Young duke Frederick became the symbol of the nationalist German independence-movement in Schleswig-Holstein, after his father had (as above explained) renounced his claims as first in line to inherit the twin duchies. his father's renunciation that was made in favor of the king of Denmark and his successors on that throne, was a hurdle which was explained away by the Augustenborg dynasty and the German nationalists as not having any effect to Frederick who had not personally renounced anything and on whose behalf no one, including the father, was not powered to make renunciations nor contracts. Frederick's marriage in 1856 was one of signals to appease German nationalism. (However, his younger brother married a daughter of Queen Victoria.)

In November 1863 Frederick claimed the twin-duchies in succession after King Frederick VII of Denmark, who also was the Duke of Schleswig and Holstein, and who just had died without a male heir. As Holstein was inherited after the salic law among descendants of Helwig of Schauenburg, the independence-movement had long nourished hopes that the king's death would lead to their goal. The Kingdom of Denmark was also under so-called Semi-Salic Law, but its male line ended with Frederick VII and Danish law contained a Semi-Salic provision which resulted in the election of Christian of Glücksburg as new monarch. German nationalists claimed that Schleswig was also inherited according to the unmodified Salic Law, but this claim was refused by Danish nationalists, arguing that this province was subject to Danish law.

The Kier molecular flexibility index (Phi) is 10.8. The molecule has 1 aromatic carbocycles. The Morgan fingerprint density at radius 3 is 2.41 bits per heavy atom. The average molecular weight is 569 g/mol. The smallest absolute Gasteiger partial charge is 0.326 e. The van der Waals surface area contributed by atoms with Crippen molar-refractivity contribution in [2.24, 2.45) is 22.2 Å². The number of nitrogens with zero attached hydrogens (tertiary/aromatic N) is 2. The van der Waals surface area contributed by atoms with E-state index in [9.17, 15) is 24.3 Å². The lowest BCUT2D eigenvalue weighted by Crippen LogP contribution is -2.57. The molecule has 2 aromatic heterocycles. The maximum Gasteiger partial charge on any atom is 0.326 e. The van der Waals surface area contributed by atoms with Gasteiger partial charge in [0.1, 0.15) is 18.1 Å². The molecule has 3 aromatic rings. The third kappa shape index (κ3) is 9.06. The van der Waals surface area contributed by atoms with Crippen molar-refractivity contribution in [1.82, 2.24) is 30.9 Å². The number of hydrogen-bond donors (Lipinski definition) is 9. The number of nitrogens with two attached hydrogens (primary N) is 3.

Otto von Bismarck used the turbulence to invade the duchies in a Second War of Schleswig, and in the end both the independence-movement, Duke Frederick and all other interested powers were put aside, and the duchies incorporated into Prussia. Frederick and his heirs continued to use the title, which after the next generation passed to the Glucksburg branch, to heirs of an elder brother of Christian IX of Denmark.

Marriage and children

On September 11, 1856 Frederick married Adelheid, Princess of Hohenlohe-Langenburg, a German. She was the second daughter of Ernst Christian Carl IV, Duke of Hohenlohe-Langenburg and Princess Feodora of Leiningen, older half-sister of Queen Victoria. They were parents to seven children:

*Friedrich, Prince of Schleswig-Holstein-Sonderburg-Augustenburg (August 3, 1857 - October 29, 1858).
*Augusta Viktoria of Schleswig-Holstein (October 22, 1858 - April 11, 1921). Married Wilhelm II of Germany.
*Princess Karoline Mathilde of Schleswig-Holstein-Sonderburg-Augustenburg (January 25, 1860 - February 20, 1932). Married Friedrich Ferdinand, Duke of Schleswig-Holstein-Sonderburg-Glücksburg. He was a son of Friedrich, Duke of Schleswig-Holstein-Sonderburg-Glücksburg, second son of Friedrich Wilhelm, Duke of Schleswig-Holstein-Sonderburg-Glücksburg and Louise Caroline of Hesse-Kassel (or Hesse-Cassel).
*Gerhard , Prince of Schleswig-Holstein-Sonderburg-Augustenburg (January 20 - April 11, 1862).
*Ernst Gunther, Duke of Schleswig-Holstein (August 11, 1863 - February 21, 1921).
*Louise, Princess of Schleswig-Holstein-Sonderburg-Augustenburg (April 8, 1866 - April 28, 1952). Married Prince Friedrich Leopold of Prussia. He was a male-line great-grandson of Frederick William III of Prussia.
*Feodora Adelheid, Princess of Schleswig-Holstein-Sonderburg-Augustenburg (July 3, 1874 - June 21, 1910).